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Most nations condemn U.S. steel import tariffs; Canada approves


LONDON (AP) _ Steel-producing countries around the world reacted angrily Wednesday to the U.S. decision to impose punitive tariffs on imports, saying the move betrayed years of work toward freer global trade and could spark an all-out trade war.

Britain's trade secretary, Patricia Hewitt, said she and Prime Minister Tony Blair were ``bitterly disappointed.'' In Germany, Economics Minister Werner Mueller said it placed ``a considerable strain'' on U.S.-European relations.

The European Union said it would complain to the World Trade Organization after President Bush slapped tariffs of up to 30 percent on several types of imported steel in an effort to help the ailing U.S. industry.

Japan and South Korea said they were considering a complaint to the WTO, and Chinese Foreign Trade ministry spokesman Gao Yan said the Chinese government expressed ``strong dissatisfaction'' at the decision.

Some countries accused the United States of trying to avoid the painful steel-industry restructuring that other nations have undertaken over the last few years.

``The German steel industry underwent the necessary structural change a few years ago with painful job cuts _ without protective measures,'' said Economics Minister Mueller.

``It is generally known that the problems of the U.S. steel industry are due not to imports, but to decades of missed restructuring and a resulting lack of international competitiveness,'' he added.

Hewitt said the move violated the spirit of negotiations at the World Trade Organization, the international organization that governs global trade.

``We are now embarking on new trade negotiations to try to cut tariffs across the world and it really is shocking that America has taken this action, clearly in defiance of WTO rules,'' Hewitt told British Broadcasting Corp. radio.

Japan's trade minister, Takeo Hiranuma, said the country was considering a complaint with the WTO. His comments echoed those of EU Trade Commissioner Pascal Lamy.

``The U.S. decision to go down the route of protectionism is a major setback for the world trading system,'' Lamy said after Tuesday's decision.

Lamy said the EU would ``set the wheels in motion'' to launch a WTO panel, which would rule on the legality of the tariffs and could authorize retaliatory measures.

Such action could take months. In the meantime, the European Union's executive commission held a trade war council Wednesday to consider ways to protect Europe's fragile steel industry.

Taken together, the 15 EU countries comprise the world's largest steel producer, with 21 percent of world production in 1998, according to the latest EU figures.

The EU fears the new tariffs would jeopardize its nearly 4 million tons of annual exports to the United States, and divert up to 16 tons of cheap steel onto world markets, much of it to Europe.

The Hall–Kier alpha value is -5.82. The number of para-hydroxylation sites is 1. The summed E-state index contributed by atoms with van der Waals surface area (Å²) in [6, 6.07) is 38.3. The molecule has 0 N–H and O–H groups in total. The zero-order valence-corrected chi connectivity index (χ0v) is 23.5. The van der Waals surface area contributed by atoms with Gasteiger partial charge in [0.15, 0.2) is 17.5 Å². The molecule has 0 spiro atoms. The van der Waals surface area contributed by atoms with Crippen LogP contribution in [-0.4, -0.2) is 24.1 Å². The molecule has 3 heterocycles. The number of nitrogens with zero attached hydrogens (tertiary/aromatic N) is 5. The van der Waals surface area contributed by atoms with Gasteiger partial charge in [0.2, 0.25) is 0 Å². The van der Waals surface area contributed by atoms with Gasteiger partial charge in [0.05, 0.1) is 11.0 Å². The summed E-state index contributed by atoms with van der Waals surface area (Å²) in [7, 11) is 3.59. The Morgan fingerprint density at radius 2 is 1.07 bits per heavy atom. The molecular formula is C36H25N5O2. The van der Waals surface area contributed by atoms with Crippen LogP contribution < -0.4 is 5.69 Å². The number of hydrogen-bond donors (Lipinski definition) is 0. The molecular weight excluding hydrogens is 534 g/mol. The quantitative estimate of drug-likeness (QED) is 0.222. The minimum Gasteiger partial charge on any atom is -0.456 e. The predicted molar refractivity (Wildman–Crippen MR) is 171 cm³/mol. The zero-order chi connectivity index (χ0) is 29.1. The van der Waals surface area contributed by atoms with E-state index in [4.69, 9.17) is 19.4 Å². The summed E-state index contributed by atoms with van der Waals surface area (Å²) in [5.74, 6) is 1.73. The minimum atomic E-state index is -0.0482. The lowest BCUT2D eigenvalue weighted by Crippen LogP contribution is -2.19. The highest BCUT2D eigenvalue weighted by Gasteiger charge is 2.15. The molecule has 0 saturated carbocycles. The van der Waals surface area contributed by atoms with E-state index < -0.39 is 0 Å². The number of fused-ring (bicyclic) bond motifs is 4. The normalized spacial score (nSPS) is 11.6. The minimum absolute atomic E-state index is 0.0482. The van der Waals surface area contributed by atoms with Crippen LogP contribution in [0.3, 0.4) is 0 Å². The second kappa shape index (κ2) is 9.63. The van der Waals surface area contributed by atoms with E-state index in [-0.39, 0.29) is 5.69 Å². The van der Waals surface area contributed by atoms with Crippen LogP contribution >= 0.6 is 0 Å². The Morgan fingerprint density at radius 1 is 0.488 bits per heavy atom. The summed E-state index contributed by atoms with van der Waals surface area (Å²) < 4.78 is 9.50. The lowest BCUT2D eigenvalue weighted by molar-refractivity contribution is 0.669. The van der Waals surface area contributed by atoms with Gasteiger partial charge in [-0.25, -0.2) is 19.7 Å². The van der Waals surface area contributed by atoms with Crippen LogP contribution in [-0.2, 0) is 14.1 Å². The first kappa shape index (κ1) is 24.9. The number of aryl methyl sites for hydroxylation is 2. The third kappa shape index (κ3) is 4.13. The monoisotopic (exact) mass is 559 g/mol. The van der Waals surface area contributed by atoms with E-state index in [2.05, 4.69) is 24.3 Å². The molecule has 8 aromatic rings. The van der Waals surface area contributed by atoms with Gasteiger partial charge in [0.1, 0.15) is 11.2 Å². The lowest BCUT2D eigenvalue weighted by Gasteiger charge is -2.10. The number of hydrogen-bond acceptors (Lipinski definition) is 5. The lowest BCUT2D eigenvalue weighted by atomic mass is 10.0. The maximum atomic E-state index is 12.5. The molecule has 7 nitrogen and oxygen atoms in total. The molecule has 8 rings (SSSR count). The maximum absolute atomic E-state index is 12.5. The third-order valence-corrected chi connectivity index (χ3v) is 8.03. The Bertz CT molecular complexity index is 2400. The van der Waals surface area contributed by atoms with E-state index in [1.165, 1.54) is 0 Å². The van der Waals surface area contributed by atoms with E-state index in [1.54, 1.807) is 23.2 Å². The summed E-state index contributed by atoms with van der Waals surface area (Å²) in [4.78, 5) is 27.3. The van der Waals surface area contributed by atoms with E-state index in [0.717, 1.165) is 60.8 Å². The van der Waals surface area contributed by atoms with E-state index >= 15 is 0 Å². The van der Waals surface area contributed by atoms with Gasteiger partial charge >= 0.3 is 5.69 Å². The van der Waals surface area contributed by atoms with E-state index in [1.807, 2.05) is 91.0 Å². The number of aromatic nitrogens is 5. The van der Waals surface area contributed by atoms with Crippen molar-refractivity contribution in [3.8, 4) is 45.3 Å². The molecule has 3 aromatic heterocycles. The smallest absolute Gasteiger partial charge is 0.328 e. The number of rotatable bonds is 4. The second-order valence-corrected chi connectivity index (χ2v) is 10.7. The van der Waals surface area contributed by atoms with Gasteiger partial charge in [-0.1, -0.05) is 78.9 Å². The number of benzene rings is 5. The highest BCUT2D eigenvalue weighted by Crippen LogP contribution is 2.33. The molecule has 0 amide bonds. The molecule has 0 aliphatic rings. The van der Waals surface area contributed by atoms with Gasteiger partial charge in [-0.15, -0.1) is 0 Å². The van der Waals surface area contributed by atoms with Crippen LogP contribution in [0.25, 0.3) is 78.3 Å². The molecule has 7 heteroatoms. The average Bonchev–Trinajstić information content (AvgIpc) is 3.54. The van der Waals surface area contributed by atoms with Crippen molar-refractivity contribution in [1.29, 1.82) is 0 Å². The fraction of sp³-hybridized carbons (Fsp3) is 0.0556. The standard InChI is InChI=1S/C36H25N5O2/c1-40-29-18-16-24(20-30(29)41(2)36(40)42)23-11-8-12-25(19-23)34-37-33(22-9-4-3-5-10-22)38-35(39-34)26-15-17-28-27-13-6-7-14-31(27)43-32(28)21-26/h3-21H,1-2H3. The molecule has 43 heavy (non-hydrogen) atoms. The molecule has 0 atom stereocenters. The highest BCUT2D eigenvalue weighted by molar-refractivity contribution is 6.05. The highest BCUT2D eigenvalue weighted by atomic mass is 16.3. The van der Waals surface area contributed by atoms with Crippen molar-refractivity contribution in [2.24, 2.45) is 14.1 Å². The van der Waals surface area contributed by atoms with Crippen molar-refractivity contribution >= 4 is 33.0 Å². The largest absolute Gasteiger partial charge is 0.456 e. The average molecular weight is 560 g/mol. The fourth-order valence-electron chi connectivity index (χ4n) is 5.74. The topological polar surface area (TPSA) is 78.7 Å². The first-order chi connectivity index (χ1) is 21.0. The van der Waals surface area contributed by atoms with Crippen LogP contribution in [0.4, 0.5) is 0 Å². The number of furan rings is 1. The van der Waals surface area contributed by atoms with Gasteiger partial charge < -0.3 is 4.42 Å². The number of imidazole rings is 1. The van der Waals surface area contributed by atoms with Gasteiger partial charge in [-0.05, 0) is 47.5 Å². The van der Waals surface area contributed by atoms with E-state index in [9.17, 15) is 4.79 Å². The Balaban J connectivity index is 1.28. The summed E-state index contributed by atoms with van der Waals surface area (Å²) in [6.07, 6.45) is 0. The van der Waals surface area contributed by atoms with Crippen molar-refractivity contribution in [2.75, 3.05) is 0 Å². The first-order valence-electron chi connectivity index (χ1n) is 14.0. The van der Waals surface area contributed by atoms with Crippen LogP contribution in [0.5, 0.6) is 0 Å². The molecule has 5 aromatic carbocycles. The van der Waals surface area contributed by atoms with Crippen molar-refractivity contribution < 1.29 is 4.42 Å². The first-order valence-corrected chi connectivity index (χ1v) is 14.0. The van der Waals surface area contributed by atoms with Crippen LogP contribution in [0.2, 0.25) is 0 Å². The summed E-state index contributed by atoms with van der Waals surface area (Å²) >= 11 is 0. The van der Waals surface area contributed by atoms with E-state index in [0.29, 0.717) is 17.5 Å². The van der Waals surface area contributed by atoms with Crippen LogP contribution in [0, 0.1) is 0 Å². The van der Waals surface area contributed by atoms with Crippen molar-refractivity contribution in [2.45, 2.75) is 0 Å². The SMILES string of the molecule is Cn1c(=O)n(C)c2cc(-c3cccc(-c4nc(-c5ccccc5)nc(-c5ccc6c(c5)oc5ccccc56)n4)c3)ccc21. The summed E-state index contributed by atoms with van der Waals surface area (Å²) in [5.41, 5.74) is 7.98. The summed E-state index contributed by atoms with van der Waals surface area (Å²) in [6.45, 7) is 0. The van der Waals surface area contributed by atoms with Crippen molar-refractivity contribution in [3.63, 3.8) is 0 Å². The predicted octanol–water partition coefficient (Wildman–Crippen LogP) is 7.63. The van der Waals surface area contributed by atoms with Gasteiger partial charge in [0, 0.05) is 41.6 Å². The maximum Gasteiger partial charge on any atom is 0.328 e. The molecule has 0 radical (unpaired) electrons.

``It is a serious, serious decision and there is no justification,'' EU Commission President Romano Prodi said going into Wednesday's meeting.

That feeling was echoed across Europe and Asia.

South Korea, the world's No. 6 steel-maker, said it would use ``all possible means'' to fight the U.S. tariffs and would join the European Union in an appeal to the WTO. South Korea exported 14.6 million tons of steel in 2001, of which 2 million tons went to the United States.

However, South Korea's Pohang Iron and Steel Co., the world's largest steel producer, expressed relief after being told that shipments to its U.S. joint-venture firm USS-POSCO Industries would be exempt from the tariffs.

In Moscow, Russia's Foreign Ministry summoned U.S. Ambassador Alexander Vershbow to express concern about threatened U.S. sanctions on Russian steel imports as punishment for alleged dumping.

Australian Trade Minister Mark Vaile and New Zealand Trade Minister Jim Sutton were also critical. Vaile said he may file a WTO complaint, while Sutton said he was looking into further steps, including whether the tariffs were consistent under international law.

Bush's decision drew a similar protest from Brazil, which exported $726 million worth of steel product to the United States last year.

``We have been an indiscriminate and unfair victim of the United States,'' said Jose Alfredo Graca Lima, a top Brazilian trade negotiator.

Canada, whose steel is exempt from the tariffs, welcomed the U.S. decision.

``Our message that restrictions on imports from Canada would significantly disrupt the operation of the integrated North American market was understood and I commend the president for recognizing this and acting on it,'' said International Trade Minister Pierre Pettigrew.
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